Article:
I read an article today that made me cry. Its title was “I Don’t Want Jewish Unity.” In it, the author described his disinterest in uniting with those whose opinions and perspectives he abhors. He was commenting on the tense political climate in Israel and the vast rifts that have developed in Israeli society which have culminated this week in large-scale protests and clashes in the public square.
In response to the mounting conflict, there have been calls for civility and unity, and the author roundly rejects these appeals, arguing that there is no good reason to unite with those whose attitudes and beliefs are, in his estimation, reprehensible.
These sentiments are not his alone. They are not relegated to Israel or to the Jewish people. There has been a clamor growing for some time here in the US as well which disputes the traditional values of civility, patience, empathy, and tolerance. The notion is that dialogue with those who are ideologically opposed to one’s worldview is unproductive and therefore unnecessary. The only appropriate strategy is strident opposition because there is no efficacy in engagement.
I understand that the author is passionate about his cause. I recognize that he has valid reasons for his grievances and that he may have been deeply offended by those he decries. I may even agree with many of his positions. But where does such a sensibility lead? What happens when we conclude, a priori and without actual exchange, that we not only know precisely what the other believes, but furthermore that his beliefs render him repugnant and unworthy of a place at the communal table?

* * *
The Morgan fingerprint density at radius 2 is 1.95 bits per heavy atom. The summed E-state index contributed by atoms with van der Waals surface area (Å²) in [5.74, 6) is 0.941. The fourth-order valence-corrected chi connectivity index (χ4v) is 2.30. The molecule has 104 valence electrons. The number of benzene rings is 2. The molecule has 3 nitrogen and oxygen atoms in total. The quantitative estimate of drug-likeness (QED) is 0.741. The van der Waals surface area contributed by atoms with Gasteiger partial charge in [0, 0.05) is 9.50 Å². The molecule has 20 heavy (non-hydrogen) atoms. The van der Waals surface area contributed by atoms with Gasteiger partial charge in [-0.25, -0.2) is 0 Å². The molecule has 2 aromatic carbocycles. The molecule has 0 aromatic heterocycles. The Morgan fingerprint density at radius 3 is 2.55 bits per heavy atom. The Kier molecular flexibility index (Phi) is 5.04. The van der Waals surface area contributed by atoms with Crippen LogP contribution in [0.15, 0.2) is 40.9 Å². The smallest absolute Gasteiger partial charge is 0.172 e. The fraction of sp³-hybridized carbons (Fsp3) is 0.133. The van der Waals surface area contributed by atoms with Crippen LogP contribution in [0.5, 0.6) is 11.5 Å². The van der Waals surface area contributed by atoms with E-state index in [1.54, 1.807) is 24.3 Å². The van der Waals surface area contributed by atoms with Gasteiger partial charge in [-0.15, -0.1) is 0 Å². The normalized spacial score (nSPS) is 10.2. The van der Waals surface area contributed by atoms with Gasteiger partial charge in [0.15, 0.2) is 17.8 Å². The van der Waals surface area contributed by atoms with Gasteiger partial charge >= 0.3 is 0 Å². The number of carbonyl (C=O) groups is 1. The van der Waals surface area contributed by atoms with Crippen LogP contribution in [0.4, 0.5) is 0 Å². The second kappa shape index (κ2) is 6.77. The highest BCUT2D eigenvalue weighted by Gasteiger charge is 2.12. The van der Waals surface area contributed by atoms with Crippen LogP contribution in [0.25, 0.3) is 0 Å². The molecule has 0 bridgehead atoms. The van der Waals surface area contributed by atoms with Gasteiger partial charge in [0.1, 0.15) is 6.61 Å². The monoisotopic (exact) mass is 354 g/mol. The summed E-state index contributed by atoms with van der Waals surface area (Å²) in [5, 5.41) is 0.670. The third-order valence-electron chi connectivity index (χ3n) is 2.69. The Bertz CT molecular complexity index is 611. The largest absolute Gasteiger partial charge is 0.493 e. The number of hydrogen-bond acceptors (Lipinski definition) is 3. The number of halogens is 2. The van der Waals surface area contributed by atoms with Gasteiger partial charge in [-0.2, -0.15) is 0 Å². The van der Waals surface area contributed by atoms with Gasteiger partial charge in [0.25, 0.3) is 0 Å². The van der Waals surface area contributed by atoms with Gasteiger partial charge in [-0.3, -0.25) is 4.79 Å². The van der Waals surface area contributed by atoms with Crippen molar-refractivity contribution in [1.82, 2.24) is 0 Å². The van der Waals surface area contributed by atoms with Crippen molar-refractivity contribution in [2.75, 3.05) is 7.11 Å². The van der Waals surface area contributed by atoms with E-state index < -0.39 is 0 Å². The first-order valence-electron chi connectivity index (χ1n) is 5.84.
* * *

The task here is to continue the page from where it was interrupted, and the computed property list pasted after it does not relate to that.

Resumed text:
What happens is further divide and deeper conflict. We will resolve nothing by vilifying those with whom we disagree. We will only contribute to the “sinas chinam/causeless hatred” that destroyed the Temple and precipitated this long and painful exile.
Unity is not the result of agreement or conformity. We do not unite only when we are in lock-step and unanimity. We are One not because we want to be. We are One whether we like it or not, whether we realize it or we don’t. In spite of our superficial and temporal distinctions, unity is our essential nature, as we read in this week’s parsha and as we declare twice daily in the fundamental mantra of our faith, “Shema Yisrael, A-donai E-loheinu, A-donai echad/Hear O Israel, the Lord our God, the Lord is One.” Hashem’s Oneness means that there is nothing other – you and I and all of us are glimmers of one infinite light.
Only when we recognize and accept our unity will we be able to resolve our differences.